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updated: 9/4/2013 4:11 PM

Stocks end higher, led by strong US auto sale

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  • U.S. stocks rose, led by automakers and technology companies, as a Senate panel voted to authorize a limited military operation in Syria and the Federal Reserve said the economy maintained a "modest to moderate" pace of growth.

      U.S. stocks rose, led by automakers and technology companies, as a Senate panel voted to authorize a limited military operation in Syria and the Federal Reserve said the economy maintained a "modest to moderate" pace of growth.
    ASSOCIATED PRESS

 
Associated Press

NEW YORK -- A jump in U.S. auto sales and other good news on the economy helped drive the stock market higher Wednesday.

General Motors and other carmakers surged after posting strong sales in August, giving the industry its best month in six years.

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"Car sales were really impressive," said Peter Cardillo, chief market economist at Rockwell Global Capital in New York. They're important for what they suggest about the larger economy: solid consumer spending and increased manufacturing. "It means the economy is holding up," Cardillo said.

The Standard & Poor's 500 index rose 13.31 points, or 0.8 percent, to 1,653.08.

The Dow Jones industrial average gained 96.91 points, or 0.7 percent, to close at 14,930.87 and the Nasdaq composite rose 36.43 points, or 1 percent, to 3,649.04.

Jim Russell, a senior equity strategist at U.S. Bank Wealth Management in Cincinnati, said recent economic reports have drawn a brighter picture of the global economy, even as concerns over a U.S. strike on Syria have claimed much of the public's attention.

A trade group said Tuesday that U.S. factories increased production last month at the fastest pace since June 2011, propelled by a sharp rise in new orders. Separate reports out Monday showed stronger manufacturing in Europe and China.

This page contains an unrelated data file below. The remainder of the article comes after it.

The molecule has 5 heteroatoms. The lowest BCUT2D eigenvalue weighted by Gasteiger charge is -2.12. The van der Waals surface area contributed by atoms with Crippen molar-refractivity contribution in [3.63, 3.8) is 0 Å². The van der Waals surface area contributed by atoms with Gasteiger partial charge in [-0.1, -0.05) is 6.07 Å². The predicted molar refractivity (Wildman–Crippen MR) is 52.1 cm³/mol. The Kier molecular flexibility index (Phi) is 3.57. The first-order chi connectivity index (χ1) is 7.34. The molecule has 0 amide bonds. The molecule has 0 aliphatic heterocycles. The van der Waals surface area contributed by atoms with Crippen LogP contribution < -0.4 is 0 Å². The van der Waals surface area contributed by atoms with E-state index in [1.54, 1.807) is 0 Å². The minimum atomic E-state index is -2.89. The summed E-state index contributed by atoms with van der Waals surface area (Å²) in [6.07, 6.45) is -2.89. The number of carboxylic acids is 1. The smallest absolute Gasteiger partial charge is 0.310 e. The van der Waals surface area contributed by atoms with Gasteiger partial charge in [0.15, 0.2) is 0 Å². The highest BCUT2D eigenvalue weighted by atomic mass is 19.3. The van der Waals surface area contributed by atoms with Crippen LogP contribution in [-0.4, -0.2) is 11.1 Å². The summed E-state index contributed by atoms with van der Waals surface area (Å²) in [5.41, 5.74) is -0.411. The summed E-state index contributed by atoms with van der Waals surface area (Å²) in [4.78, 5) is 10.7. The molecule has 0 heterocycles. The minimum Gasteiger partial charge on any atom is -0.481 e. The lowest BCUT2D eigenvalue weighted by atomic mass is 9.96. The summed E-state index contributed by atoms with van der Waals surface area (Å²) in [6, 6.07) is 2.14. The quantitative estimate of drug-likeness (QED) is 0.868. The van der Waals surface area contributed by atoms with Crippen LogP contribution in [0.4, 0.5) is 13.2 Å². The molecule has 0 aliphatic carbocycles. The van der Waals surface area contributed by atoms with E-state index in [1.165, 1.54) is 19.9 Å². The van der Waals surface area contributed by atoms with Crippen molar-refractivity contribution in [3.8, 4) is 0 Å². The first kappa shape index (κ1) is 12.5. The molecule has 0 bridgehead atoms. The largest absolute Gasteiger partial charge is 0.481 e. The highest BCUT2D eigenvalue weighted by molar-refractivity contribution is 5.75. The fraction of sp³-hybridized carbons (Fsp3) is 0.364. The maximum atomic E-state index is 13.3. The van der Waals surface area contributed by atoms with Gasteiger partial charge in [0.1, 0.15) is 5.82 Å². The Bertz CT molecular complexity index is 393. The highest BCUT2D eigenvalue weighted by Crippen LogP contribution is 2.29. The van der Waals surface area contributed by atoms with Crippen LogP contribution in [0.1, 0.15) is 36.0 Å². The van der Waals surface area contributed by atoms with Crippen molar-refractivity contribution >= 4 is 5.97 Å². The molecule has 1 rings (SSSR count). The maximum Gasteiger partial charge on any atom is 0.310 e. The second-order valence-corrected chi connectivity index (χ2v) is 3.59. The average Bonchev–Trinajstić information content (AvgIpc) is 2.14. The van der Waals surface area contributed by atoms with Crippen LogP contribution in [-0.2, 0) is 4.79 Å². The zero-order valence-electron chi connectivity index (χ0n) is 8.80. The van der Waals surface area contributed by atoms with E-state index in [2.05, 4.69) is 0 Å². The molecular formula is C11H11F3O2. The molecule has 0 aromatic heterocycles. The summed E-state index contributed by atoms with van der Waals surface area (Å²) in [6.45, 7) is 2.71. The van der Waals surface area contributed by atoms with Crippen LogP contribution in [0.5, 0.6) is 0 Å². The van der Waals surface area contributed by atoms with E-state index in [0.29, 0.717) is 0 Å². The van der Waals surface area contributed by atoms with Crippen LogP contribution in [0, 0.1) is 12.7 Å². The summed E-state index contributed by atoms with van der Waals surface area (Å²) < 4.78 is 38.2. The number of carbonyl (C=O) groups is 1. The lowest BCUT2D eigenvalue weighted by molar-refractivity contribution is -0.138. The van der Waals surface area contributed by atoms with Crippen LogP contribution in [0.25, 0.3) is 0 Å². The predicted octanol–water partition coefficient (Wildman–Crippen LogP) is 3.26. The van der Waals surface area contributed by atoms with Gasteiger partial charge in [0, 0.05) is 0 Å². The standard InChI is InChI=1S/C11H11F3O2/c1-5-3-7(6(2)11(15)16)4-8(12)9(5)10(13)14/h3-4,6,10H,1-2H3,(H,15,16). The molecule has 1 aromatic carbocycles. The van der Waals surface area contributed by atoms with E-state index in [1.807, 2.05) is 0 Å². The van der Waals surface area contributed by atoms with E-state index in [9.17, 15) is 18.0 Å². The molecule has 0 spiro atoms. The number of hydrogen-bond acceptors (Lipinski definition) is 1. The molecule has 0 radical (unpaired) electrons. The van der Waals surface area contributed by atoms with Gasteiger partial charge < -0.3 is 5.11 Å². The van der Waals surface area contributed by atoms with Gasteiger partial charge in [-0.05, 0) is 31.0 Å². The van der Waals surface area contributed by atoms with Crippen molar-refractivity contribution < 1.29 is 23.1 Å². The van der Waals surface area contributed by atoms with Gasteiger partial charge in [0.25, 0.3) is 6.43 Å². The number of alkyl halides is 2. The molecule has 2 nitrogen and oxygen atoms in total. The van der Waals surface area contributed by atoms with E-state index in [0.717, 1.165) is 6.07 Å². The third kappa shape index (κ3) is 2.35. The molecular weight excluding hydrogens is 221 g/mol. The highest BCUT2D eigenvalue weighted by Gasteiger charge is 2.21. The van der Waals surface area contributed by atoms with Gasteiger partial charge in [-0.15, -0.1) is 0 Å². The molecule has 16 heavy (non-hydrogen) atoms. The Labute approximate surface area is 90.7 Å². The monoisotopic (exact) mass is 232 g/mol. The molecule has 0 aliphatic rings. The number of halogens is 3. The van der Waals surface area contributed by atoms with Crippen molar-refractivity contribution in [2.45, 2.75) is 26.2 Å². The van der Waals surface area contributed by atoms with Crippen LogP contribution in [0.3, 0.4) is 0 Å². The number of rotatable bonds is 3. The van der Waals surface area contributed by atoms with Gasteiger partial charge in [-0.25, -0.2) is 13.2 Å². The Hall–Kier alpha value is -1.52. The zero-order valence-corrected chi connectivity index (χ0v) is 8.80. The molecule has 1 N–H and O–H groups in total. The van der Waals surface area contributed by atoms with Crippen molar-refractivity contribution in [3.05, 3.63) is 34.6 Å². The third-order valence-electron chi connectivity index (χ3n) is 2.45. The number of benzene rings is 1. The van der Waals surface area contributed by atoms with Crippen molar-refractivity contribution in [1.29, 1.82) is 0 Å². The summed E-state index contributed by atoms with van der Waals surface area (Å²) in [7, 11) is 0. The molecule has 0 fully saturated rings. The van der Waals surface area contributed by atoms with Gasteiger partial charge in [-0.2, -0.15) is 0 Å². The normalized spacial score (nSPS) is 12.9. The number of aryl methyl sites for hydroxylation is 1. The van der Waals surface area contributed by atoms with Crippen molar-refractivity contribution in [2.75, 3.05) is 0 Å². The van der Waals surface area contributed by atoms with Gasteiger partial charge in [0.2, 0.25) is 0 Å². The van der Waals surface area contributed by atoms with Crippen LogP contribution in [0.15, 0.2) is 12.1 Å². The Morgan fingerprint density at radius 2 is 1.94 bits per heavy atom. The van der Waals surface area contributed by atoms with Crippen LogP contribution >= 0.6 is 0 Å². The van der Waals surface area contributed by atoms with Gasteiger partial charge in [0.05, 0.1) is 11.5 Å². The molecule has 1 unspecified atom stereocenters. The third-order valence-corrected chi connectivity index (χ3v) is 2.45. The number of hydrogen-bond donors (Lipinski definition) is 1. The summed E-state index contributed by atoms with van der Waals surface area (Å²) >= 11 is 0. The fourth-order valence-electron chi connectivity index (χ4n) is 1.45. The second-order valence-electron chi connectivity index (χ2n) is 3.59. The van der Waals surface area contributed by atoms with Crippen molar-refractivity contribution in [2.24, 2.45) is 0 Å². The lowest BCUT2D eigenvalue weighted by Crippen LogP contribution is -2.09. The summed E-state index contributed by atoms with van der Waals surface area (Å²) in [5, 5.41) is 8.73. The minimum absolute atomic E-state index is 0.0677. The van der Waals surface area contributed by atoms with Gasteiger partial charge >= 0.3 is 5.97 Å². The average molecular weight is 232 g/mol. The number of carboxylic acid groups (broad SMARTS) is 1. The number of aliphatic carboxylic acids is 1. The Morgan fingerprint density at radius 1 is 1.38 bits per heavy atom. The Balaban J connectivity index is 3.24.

"All of these add up to better economic growth on a global scale," Russell said.

On Wednesday, General Motors said its sales rose 15 percent last month, while Chrysler and Ford each reported 12 percent gains. Toyota posted the biggest increase as sales rose nearly 23 percent since August of last year.

GM climbed $1.71, or 5 percent, to $35.85, one of the biggest gains in the S&P 500 index. Ford rose 57 cents, or 3 percent, to $16.91.

The Nasdaq Stock Market ran into technical problems for the second time in two weeks. The exchange reported that its system for disseminating prices had a brief outage, from 11:35 a.m. to 11:41 a.m., but said trading was not affected.

On Aug. 22, all trading in Nasdaq-listed stocks was halted for three hours because of a problem with the same quote-disseminating system.

Investors were also looking ahead to Friday, when the August jobs report will be released. Economists expect that the U.S. created 177,000 jobs last month and that the unemployment rate held steady at 7.4 percent, according to the data provider FactSet.

Friday's jobs report is the last major piece of economic data the Federal Reserve will have to work with before the central bank decides whether or not to pull back on its massive bond-buying program. That program has kept interest rates abnormally low. While most investors believe the Fed will begin to pull back, the question has become when and how much.

"Even if the August employment figures were weaker than expected, we think the odds would likely still favor a September (pullback), just of a smaller magnitude," economists with the investment bank RBS wrote in a note to clients.

The yield on the 10-year Treasury note edged up to 2.89 percent from 2.86 percent late Tuesday. The price of crude oil fell $1.31, or 1 percent, to close at $107.23 a barrel on the New York Mercantile Exchange. Gold fell $22, or 2 percent, to $1,390 an ounce.

Among other stocks making big moves:

• Dollar General jumped $2.51, or 5 percent, to $56.39 after the discount store chain reported profits that narrowly beat Wall Street analysts' estimates. In contrast to some of its competitors, Dollar General said sales at stores open more than a year climbed.

• Francesca's Holdings, which operates the francesca's line of retail stores, plunged after reporting results that fell short of Wall Street's estimates. The company cut its forecast for full-year earnings, citing poor customer traffic. Its stock sank $6.23, or 26 percent, to $17.79.

• Ciena surged $2.86, or 14 percent, to $23.54. The developer of high-speed networking technology reported adjusted earnings that were far higher than Wall Street analysts expected, a result of higher revenue and lower costs.

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